So, the next time you find yourself up a little, don’t throw in the towel, use it to wipe some sweat off your face and get back on the road. There will always be peaks and valleys, and the measure of success isn’t how you handle the peaks, it’s how you navigate the valleys.

Sunday, July 26, 2015

Take Your Own Journey

I’ve realized something over the last (almost) four years…no matter how well you succeed in striving to hit a goal, you are always comparing yourself to others who have “done better.”  But what does “done better” really mean? Does it mean that someone lost more weight than you? Does it mean someone lost it quicker than you? Does it mean that someone makes more money than you? Well, since we are all human and all in the habit of comparing ourselves to friends, family and co-workers who surround us (and in some cases, we find ourselves making comparisons with people whom we’ve never even met).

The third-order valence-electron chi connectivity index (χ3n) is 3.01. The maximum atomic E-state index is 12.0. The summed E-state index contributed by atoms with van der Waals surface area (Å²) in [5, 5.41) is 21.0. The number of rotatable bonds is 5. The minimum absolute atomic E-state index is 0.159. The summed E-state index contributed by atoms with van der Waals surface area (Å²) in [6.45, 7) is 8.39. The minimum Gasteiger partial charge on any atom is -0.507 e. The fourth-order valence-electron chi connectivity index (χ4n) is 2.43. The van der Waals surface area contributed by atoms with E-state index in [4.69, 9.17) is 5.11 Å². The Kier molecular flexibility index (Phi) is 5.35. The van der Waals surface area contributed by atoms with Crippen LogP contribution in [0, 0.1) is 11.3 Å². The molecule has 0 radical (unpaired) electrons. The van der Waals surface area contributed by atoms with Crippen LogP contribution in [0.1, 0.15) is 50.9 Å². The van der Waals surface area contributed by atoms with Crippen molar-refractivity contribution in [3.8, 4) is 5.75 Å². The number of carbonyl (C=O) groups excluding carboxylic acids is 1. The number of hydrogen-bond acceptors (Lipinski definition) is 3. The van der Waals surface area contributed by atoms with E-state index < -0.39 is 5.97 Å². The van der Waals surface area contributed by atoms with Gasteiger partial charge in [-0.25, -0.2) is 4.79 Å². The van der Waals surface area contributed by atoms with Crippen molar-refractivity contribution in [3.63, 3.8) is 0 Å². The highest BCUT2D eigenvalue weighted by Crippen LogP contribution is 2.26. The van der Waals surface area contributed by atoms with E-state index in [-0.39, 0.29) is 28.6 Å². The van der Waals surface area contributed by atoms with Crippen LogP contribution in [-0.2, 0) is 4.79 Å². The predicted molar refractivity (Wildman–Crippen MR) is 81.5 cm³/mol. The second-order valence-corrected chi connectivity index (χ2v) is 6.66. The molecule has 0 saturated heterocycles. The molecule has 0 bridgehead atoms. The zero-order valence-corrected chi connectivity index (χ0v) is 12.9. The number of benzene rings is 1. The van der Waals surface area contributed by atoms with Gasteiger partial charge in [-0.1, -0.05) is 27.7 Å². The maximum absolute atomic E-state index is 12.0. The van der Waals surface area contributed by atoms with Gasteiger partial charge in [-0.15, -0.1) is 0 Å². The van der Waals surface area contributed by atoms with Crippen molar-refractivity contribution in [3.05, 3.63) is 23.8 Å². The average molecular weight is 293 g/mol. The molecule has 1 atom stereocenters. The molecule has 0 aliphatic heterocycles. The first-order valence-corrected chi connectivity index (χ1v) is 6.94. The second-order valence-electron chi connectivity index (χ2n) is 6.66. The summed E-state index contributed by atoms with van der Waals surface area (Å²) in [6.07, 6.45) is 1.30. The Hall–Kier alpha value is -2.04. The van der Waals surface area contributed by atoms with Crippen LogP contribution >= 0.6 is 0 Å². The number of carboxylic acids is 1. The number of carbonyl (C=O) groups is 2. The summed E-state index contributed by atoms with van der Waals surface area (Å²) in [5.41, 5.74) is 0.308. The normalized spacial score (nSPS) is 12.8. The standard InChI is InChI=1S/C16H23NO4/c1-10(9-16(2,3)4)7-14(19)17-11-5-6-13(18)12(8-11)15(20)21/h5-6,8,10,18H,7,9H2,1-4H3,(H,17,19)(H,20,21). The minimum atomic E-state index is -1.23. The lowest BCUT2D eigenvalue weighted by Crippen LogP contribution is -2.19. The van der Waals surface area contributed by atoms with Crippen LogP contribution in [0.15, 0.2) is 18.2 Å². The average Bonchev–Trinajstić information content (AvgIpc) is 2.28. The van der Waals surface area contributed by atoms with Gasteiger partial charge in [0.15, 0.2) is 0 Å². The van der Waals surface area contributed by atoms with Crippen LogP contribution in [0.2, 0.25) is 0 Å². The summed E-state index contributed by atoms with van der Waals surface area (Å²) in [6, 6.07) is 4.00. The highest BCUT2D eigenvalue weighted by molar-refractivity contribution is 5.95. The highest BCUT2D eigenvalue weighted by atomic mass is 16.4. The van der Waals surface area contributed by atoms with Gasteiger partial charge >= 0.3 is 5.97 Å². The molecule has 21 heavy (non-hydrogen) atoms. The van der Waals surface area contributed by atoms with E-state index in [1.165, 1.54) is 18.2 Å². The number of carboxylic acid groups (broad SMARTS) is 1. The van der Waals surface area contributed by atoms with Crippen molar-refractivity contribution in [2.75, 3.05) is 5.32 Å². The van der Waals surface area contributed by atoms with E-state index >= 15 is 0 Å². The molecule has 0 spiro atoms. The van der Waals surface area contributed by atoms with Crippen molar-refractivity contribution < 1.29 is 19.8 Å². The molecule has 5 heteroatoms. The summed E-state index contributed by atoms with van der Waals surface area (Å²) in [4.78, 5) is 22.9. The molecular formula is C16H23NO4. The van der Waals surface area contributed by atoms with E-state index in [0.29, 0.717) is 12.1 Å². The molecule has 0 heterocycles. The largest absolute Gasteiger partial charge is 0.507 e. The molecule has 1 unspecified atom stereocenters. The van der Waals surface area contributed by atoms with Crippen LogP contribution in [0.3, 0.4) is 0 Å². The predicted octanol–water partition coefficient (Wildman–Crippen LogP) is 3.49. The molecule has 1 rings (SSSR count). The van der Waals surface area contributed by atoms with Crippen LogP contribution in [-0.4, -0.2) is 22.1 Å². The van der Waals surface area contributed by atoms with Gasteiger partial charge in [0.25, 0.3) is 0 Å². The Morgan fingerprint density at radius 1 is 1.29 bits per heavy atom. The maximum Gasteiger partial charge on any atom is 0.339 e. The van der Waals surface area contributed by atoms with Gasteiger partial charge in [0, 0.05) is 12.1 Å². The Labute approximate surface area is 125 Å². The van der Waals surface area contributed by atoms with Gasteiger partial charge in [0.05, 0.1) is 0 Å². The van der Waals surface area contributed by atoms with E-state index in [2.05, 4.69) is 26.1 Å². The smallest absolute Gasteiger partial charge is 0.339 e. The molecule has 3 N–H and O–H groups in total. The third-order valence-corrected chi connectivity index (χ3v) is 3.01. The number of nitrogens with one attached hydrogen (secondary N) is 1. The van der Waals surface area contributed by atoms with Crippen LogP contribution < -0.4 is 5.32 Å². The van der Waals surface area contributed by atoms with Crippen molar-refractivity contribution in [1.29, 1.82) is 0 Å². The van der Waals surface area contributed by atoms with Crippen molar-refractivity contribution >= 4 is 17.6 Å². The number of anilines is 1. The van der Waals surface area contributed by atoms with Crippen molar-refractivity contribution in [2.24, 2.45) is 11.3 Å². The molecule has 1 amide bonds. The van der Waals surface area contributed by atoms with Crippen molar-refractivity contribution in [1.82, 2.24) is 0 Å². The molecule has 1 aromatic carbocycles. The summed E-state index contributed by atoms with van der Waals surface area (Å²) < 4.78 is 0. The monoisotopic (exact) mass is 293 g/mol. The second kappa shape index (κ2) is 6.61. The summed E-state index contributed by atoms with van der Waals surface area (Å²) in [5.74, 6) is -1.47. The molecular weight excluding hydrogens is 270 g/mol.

There are some good things that can come from these types of comparisons, but for the most part, comparing any accomplishments we make with those of other people is downright useless. I was talking with a neighbor at the grocery store the other day. I noticed that he has lost quite a bit of weight. I know he’s been working on it, as he was attending Weight Watchers meetings periodically and I’ve also seen him walking up and down the main road outside my neighborhood. But I hadn’t seen him in a while, so his weight loss was dramatic and noticeable. Now, I know it can be tricky to mention weight loss to someone, but given the fact that I knew he’d been working on it, I would be remiss not to say something. He thanked me and told me he’d lost about 50 pounds. I congratulated him. Unfortunately, he didn’t leave it there. He went on to compare his accomplishment to mine. I could tell he felt bad that he hasn’t lost as much as I have. He needs to take his own journey, and I told him as much. What he did is a huge accomplishment! He should be shouting it from the rooftops, he should be encouraging others – who are interested – to come along for the ride. He should not be bummed that he hasn’t done what I’ve done.